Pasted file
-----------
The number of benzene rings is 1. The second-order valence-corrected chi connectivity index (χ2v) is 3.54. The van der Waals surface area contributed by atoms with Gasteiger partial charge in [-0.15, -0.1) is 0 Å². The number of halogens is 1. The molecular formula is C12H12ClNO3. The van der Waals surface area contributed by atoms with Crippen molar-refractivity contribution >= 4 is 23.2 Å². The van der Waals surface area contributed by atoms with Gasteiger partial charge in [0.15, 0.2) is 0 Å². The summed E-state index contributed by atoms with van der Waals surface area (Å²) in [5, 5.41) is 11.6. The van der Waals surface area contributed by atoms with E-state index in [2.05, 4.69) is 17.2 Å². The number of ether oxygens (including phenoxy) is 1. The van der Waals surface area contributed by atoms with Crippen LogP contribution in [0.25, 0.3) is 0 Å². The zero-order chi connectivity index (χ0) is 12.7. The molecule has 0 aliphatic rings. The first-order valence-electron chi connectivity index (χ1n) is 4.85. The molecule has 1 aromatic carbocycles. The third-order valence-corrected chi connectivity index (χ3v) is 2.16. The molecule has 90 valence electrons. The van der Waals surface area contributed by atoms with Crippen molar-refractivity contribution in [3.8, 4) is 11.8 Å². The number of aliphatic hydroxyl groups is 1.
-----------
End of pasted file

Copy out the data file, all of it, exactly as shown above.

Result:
The number of benzene rings is 1. The second-order valence-corrected chi connectivity index (χ2v) is 3.54. The van der Waals surface area contributed by atoms with Gasteiger partial charge in [-0.15, -0.1) is 0 Å². The number of halogens is 1. The molecular formula is C12H12ClNO3. The van der Waals surface area contributed by atoms with Crippen molar-refractivity contribution >= 4 is 23.2 Å². The van der Waals surface area contributed by atoms with Gasteiger partial charge in [0.15, 0.2) is 0 Å². The summed E-state index contributed by atoms with van der Waals surface area (Å²) in [5, 5.41) is 11.6. The van der Waals surface area contributed by atoms with E-state index in [2.05, 4.69) is 17.2 Å². The number of ether oxygens (including phenoxy) is 1. The van der Waals surface area contributed by atoms with Crippen LogP contribution in [0.25, 0.3) is 0 Å². The zero-order chi connectivity index (χ0) is 12.7. The molecule has 0 aliphatic rings. The first-order valence-electron chi connectivity index (χ1n) is 4.85. The molecule has 1 aromatic carbocycles. The third-order valence-corrected chi connectivity index (χ3v) is 2.16. The molecule has 90 valence electrons. The van der Waals surface area contributed by atoms with Crippen molar-refractivity contribution in [3.8, 4) is 11.8 Å². The number of aliphatic hydroxyl groups is 1.